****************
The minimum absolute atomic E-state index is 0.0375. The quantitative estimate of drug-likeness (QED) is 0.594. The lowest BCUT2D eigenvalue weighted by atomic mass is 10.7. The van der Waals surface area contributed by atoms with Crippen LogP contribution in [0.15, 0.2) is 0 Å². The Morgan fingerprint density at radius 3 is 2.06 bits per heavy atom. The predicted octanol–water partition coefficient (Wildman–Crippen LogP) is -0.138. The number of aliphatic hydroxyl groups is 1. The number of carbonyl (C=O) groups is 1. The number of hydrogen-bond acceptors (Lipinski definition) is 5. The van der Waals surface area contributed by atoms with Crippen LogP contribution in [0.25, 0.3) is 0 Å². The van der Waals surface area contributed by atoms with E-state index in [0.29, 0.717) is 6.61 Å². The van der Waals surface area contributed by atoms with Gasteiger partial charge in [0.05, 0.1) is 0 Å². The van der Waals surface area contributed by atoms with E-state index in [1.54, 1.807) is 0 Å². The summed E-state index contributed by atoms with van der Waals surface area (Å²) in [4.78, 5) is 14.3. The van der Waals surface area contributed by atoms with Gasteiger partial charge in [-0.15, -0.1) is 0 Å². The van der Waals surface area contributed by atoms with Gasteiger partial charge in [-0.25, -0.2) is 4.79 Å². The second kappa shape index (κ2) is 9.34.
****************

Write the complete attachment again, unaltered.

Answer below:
The minimum absolute atomic E-state index is 0.0375. The quantitative estimate of drug-likeness (QED) is 0.594. The lowest BCUT2D eigenvalue weighted by atomic mass is 10.7. The van der Waals surface area contributed by atoms with Crippen LogP contribution in [0.15, 0.2) is 0 Å². The Morgan fingerprint density at radius 3 is 2.06 bits per heavy atom. The predicted octanol–water partition coefficient (Wildman–Crippen LogP) is -0.138. The number of aliphatic hydroxyl groups is 1. The number of carbonyl (C=O) groups is 1. The number of hydrogen-bond acceptors (Lipinski definition) is 5. The van der Waals surface area contributed by atoms with Crippen LogP contribution in [0.25, 0.3) is 0 Å². The van der Waals surface area contributed by atoms with E-state index in [0.29, 0.717) is 6.61 Å². The van der Waals surface area contributed by atoms with Gasteiger partial charge in [0.05, 0.1) is 0 Å². The van der Waals surface area contributed by atoms with E-state index in [1.54, 1.807) is 0 Å². The summed E-state index contributed by atoms with van der Waals surface area (Å²) in [4.78, 5) is 14.3. The van der Waals surface area contributed by atoms with Gasteiger partial charge in [-0.15, -0.1) is 0 Å². The van der Waals surface area contributed by atoms with Gasteiger partial charge in [-0.25, -0.2) is 4.79 Å². The second kappa shape index (κ2) is 9.34.